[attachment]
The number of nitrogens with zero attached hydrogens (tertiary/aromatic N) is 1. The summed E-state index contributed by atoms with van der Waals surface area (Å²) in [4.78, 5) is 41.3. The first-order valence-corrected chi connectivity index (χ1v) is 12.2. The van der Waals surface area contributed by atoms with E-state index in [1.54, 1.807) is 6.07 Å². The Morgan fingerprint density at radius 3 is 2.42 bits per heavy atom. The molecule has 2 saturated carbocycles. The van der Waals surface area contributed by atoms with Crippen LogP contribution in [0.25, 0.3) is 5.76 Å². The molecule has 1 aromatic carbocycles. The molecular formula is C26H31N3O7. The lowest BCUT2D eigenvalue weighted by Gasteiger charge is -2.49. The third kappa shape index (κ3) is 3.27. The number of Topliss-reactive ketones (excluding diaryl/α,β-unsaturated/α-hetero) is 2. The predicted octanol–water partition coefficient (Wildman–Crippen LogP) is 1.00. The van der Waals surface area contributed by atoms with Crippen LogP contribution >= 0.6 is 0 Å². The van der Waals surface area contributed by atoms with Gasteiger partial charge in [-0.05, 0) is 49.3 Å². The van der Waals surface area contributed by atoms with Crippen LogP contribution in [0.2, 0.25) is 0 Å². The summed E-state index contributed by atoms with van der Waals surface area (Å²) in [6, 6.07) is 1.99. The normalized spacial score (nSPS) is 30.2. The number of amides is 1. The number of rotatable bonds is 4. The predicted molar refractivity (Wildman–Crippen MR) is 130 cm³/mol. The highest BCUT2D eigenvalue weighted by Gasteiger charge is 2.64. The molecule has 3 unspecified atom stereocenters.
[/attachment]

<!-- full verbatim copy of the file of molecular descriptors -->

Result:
The number of nitrogens with zero attached hydrogens (tertiary/aromatic N) is 1. The summed E-state index contributed by atoms with van der Waals surface area (Å²) in [4.78, 5) is 41.3. The first-order valence-corrected chi connectivity index (χ1v) is 12.2. The van der Waals surface area contributed by atoms with E-state index in [1.54, 1.807) is 6.07 Å². The Morgan fingerprint density at radius 3 is 2.42 bits per heavy atom. The molecule has 2 saturated carbocycles. The van der Waals surface area contributed by atoms with Crippen LogP contribution in [0.25, 0.3) is 5.76 Å². The molecule has 1 aromatic carbocycles. The molecular formula is C26H31N3O7. The lowest BCUT2D eigenvalue weighted by Gasteiger charge is -2.49. The third kappa shape index (κ3) is 3.27. The number of Topliss-reactive ketones (excluding diaryl/α,β-unsaturated/α-hetero) is 2. The predicted octanol–water partition coefficient (Wildman–Crippen LogP) is 1.00. The van der Waals surface area contributed by atoms with Crippen LogP contribution >= 0.6 is 0 Å². The van der Waals surface area contributed by atoms with Gasteiger partial charge in [-0.05, 0) is 49.3 Å². The van der Waals surface area contributed by atoms with Crippen LogP contribution in [0.2, 0.25) is 0 Å². The summed E-state index contributed by atoms with van der Waals surface area (Å²) in [6, 6.07) is 1.99. The normalized spacial score (nSPS) is 30.2. The number of amides is 1. The number of rotatable bonds is 4. The predicted molar refractivity (Wildman–Crippen MR) is 130 cm³/mol. The highest BCUT2D eigenvalue weighted by Gasteiger charge is 2.64. The molecule has 3 unspecified atom stereocenters.